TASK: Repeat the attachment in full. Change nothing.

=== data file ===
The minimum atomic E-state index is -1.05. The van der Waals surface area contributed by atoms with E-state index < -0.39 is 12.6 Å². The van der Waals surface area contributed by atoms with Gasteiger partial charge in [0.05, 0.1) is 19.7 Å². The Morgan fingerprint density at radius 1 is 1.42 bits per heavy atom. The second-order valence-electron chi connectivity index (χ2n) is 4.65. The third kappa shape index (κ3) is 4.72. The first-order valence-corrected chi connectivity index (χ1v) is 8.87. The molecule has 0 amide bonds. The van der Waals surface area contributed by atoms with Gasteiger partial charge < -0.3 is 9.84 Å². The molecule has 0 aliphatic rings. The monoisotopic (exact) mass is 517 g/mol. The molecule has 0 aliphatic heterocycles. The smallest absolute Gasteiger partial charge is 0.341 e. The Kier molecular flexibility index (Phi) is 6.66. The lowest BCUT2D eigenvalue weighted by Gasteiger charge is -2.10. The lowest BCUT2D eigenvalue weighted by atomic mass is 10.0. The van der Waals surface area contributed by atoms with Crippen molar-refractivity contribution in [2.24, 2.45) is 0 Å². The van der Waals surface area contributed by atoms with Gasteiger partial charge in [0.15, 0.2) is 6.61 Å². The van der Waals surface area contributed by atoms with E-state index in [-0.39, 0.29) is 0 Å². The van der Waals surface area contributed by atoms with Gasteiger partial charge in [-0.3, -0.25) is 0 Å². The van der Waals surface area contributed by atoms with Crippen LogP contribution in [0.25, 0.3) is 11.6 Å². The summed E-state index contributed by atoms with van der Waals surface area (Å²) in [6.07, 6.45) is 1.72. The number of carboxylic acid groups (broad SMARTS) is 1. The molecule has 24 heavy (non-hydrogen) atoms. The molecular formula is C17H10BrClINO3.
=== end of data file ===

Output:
The minimum atomic E-state index is -1.05. The van der Waals surface area contributed by atoms with E-state index < -0.39 is 12.6 Å². The van der Waals surface area contributed by atoms with Gasteiger partial charge in [0.05, 0.1) is 19.7 Å². The Morgan fingerprint density at radius 1 is 1.42 bits per heavy atom. The second-order valence-electron chi connectivity index (χ2n) is 4.65. The third kappa shape index (κ3) is 4.72. The first-order valence-corrected chi connectivity index (χ1v) is 8.87. The molecule has 0 amide bonds. The van der Waals surface area contributed by atoms with Gasteiger partial charge < -0.3 is 9.84 Å². The molecule has 0 aliphatic rings. The monoisotopic (exact) mass is 517 g/mol. The molecule has 0 aliphatic heterocycles. The smallest absolute Gasteiger partial charge is 0.341 e. The Kier molecular flexibility index (Phi) is 6.66. The lowest BCUT2D eigenvalue weighted by Gasteiger charge is -2.10. The lowest BCUT2D eigenvalue weighted by atomic mass is 10.0. The van der Waals surface area contributed by atoms with Crippen molar-refractivity contribution in [2.24, 2.45) is 0 Å². The van der Waals surface area contributed by atoms with Gasteiger partial charge in [0.15, 0.2) is 6.61 Å². The van der Waals surface area contributed by atoms with E-state index in [-0.39, 0.29) is 0 Å². The van der Waals surface area contributed by atoms with Gasteiger partial charge in [-0.3, -0.25) is 0 Å². The van der Waals surface area contributed by atoms with Crippen LogP contribution in [0.25, 0.3) is 11.6 Å². The summed E-state index contributed by atoms with van der Waals surface area (Å²) in [6.07, 6.45) is 1.72. The number of carboxylic acid groups (broad SMARTS) is 1. The molecule has 24 heavy (non-hydrogen) atoms. The molecular formula is C17H10BrClINO3.